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Launching a community paramedicine program?

6 helpful tips from the Seminole County (Fla.) Fire Department


Seminole County Fire Department Lt. Curtis Halcom traveling to community paramedicine patients.

Photo/Seminole County Fire Department

Community paramedicine is not a new concept, but it is a growing and much needed trend that is being embraced by many fire and EMS departments – and the positive results are encouraging. The Seminole County (Fla.) Fire Department’s Community Paramedicine Program (SCFD CP) was launched in January 2022 and has developed into something remarkable.

Some of the motivating factors for launching our Community Paramedicine Program were to keep patients at home and reduce the repeated non-emergency calls to 911, while avoiding unnecessary hospital admissions.

When we started, we needed to research and test the waters to develop a CP program that worked best for the population we serve (Seminole County, Florida’s population is a mid-size county of 500,000). To date, our SCFD CP has visited over 1,500 residents and has enrolled 10% percent of the residents we visit. The following are 6 tips we have learned that are helping our program grow and be successful:

  1. Establish protocols and training. Our protocols and training include how to connect with our residents, how to generate referrals, how to utilize our report writing system, how to best use all our available resources, enrollment in our specific programs and how a resident qualifies for a specific program. We also had to train our paramedics on the unenrollment/graduation of our residents out of the program. This included how to utilize our contacts and resource lists to ensure we have achieved their needs while making sure residents are comfortable following our recommended guidelines to successfully move forward. Our enrollment programs are organized into needs including fall risk, social, diabetic issues and COPD, to name a few. We have also extended our services to include vaccines, HIV testing and blood draws.
  2. Recruit your best and be customer centric. One of the reasons why our CP program works so well is we have seasoned, dedicated and caring paramedics who are integral to our program’s success. When residents know our paramedics are truly concerned about their wellbeing, you have a built-in arsenal of people who are your advocates or “raving fans” of your program. We have two 40-hour paramedics and we utilize some off-duty paramedics. Our residents feel comfortable with our paramedics because of the rapport built and trust created in the field. With this relationship built, the enrolled resident tends to be more accepting of our recommendations and input. If enrollment is the right choice for the resident, we schedule their visits to be performed by the same paramedic every visit at their home. This is advantageous because it keeps their plan organized and moving in a forward direction, and allows us to keep an excellent rapport intact.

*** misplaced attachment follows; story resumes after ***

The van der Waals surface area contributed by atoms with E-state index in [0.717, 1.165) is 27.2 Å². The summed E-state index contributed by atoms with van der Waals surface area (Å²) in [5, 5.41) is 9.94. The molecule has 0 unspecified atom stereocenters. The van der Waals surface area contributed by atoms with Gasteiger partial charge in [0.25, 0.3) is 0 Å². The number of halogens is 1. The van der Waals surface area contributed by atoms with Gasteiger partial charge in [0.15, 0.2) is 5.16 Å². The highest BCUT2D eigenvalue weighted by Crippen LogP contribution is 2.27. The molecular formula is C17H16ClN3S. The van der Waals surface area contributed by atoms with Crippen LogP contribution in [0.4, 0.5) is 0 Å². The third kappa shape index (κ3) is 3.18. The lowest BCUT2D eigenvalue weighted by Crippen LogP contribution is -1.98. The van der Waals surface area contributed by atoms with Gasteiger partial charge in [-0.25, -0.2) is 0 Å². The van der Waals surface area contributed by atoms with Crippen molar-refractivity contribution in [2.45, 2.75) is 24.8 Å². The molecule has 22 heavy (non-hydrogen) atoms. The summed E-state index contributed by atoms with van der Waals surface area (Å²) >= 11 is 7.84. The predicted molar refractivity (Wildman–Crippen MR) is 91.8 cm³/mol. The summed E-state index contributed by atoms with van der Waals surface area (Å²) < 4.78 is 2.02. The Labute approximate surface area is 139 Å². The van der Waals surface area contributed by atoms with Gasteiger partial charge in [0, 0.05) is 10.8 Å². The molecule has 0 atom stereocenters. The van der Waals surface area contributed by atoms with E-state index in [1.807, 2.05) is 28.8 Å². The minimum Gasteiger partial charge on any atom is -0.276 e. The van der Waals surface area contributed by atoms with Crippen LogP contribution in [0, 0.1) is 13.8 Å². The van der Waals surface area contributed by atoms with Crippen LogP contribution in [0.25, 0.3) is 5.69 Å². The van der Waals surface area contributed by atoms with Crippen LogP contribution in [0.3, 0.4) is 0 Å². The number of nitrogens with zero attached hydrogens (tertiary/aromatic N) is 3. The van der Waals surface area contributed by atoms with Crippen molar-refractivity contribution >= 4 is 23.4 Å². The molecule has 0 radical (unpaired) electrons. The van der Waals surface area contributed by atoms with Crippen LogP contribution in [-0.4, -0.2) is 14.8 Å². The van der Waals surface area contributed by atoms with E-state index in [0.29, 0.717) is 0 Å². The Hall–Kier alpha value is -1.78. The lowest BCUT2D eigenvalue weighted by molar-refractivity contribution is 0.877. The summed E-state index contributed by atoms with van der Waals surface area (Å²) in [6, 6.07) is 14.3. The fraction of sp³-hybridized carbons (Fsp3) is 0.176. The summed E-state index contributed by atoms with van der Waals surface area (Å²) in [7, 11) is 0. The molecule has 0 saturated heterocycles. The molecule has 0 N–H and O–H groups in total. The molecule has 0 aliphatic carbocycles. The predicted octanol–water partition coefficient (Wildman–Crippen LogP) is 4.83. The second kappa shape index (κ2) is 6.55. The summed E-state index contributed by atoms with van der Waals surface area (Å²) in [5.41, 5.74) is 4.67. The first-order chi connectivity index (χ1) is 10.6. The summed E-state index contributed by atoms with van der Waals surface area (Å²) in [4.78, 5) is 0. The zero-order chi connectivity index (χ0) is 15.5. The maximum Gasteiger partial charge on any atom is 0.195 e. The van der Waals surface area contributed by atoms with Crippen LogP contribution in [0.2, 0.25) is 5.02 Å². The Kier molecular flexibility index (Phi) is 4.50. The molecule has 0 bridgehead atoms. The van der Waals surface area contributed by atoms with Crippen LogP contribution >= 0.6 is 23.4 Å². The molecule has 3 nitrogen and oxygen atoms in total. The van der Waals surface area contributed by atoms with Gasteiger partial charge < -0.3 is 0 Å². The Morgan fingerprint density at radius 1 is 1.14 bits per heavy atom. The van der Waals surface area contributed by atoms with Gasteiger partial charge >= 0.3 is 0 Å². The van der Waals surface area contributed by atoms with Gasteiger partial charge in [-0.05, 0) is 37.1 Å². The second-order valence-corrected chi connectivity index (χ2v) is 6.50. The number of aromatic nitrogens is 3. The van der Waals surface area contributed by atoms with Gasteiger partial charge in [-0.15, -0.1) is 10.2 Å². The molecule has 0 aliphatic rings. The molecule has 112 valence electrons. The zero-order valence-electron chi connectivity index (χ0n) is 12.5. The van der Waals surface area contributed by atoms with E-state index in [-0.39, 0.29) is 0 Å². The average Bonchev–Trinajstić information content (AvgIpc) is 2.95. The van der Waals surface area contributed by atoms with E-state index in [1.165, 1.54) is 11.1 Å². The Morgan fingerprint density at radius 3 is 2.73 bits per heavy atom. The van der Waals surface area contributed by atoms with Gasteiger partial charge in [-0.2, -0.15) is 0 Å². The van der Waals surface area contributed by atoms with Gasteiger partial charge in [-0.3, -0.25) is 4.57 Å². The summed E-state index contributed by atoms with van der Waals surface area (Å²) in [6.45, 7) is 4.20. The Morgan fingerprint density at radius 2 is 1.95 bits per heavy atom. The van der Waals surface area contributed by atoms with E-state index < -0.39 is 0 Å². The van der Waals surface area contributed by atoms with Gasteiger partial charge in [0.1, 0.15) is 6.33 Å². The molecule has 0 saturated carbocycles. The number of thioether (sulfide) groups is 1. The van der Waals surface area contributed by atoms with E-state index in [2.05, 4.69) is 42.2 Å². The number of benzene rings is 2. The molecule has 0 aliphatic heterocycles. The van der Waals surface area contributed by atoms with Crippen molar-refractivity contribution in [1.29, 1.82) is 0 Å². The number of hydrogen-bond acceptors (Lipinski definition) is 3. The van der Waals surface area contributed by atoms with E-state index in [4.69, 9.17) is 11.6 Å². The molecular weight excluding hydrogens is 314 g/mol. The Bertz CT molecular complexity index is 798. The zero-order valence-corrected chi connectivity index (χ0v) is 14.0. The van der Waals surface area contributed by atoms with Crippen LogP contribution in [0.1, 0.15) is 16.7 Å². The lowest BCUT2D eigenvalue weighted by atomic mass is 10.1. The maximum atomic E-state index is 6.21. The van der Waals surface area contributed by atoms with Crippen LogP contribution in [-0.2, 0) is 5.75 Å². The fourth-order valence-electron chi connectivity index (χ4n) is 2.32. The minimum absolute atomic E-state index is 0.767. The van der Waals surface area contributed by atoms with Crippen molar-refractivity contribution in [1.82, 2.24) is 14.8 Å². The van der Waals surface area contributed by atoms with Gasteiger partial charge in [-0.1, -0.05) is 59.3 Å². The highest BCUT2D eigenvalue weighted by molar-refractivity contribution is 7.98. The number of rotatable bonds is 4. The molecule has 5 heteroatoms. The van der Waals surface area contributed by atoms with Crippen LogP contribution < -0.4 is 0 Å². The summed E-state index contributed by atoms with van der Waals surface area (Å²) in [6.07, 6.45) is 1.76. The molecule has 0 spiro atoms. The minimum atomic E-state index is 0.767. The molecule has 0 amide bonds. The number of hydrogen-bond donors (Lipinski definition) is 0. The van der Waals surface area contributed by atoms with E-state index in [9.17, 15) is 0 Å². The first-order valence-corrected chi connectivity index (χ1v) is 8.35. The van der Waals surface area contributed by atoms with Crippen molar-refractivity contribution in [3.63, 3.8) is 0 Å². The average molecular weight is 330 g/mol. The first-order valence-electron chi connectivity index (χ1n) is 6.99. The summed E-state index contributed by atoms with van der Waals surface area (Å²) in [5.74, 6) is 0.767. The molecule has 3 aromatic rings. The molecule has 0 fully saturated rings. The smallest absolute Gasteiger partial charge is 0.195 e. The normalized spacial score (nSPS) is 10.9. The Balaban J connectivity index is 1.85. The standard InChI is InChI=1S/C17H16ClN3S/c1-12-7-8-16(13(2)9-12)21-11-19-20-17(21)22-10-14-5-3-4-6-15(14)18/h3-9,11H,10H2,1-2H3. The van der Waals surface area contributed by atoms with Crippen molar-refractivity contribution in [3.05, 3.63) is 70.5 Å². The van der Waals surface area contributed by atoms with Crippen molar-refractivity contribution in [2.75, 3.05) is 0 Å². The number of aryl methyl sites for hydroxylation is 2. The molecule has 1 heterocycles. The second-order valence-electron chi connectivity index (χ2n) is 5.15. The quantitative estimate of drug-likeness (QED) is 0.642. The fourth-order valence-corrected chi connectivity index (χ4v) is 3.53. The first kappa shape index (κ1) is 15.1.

3. Build and develop partnerships. Community paramedicine is something that is not meant to operate in a silo. Your department only has so many resources and personnel at its disposal. As our program grows, we have found ways to connect and partner with surrounding services and organizations. This has included nonprofits such as Meals on Wheels, faith-based organizations, our local health department, the sheriff’s office, our emergency management team and local hospitals. The more we grow, the more our opportunities grow. Always look for and be open to fostering relationships and partnerships as they ultimately help your residents.
  4. Effectively communicate. Whether it is to your Board of County Commissioners, local leaders, local media, residents or internal fire personnel, it’s important to communicate and get buy-in on what you are doing. The better and more effectively you communicate, the more partnerships and connections you can establish as well as reach your target audiences. Effective communication can also ensure you are set up for potential grant funding. We have also been able to speak at several 55-plus senior communities and have partnered with our health department on community outreach which, in turn, helps us connect with more of our residents.
  5. Be smart fiscally and explore long-term funding options. This is where your partnerships can help make an impact. Having partnerships with other resources comes into play by allowing you to provide more help or extended help without adversely impacting your funding. One of our most significant partnerships so far is with our health department. We have created a path that allows us to graduate our residents out of our CP program and into caring hands. This allows our residents to have continued care longer and allows for funds to be used for newer residents enrolling in our CP program.
  6. Embrace technology and always evolve. Ensure that your computer-aided dispatch (CAD) can help track your CP visits so that you can use it for reporting. Measurable outcomes and objectives are essential. As we move to the future, we will add healthcare aspects to be linked to the resident’s physicians, to allow at-home visits via internet.

Remember, community paramedicine is not a one-size-fits all approach. Branch out into different directions to see what works for the community you serve. Not all programs are going to work the same and community paramedicine doesn’t work in all areas. It is a learning curve, but the good thing is you can create what will be the perfect fit for your residents.

This article, originally published in November 2022, has been updated.

Lt. Curtis Halcom serves as the lead for the Seminole County Fire Department and has more than 20 years of experience as a firefighter/paramedic. For more information about the Seminole County Fire Department’s Community Paramedicine Program, visit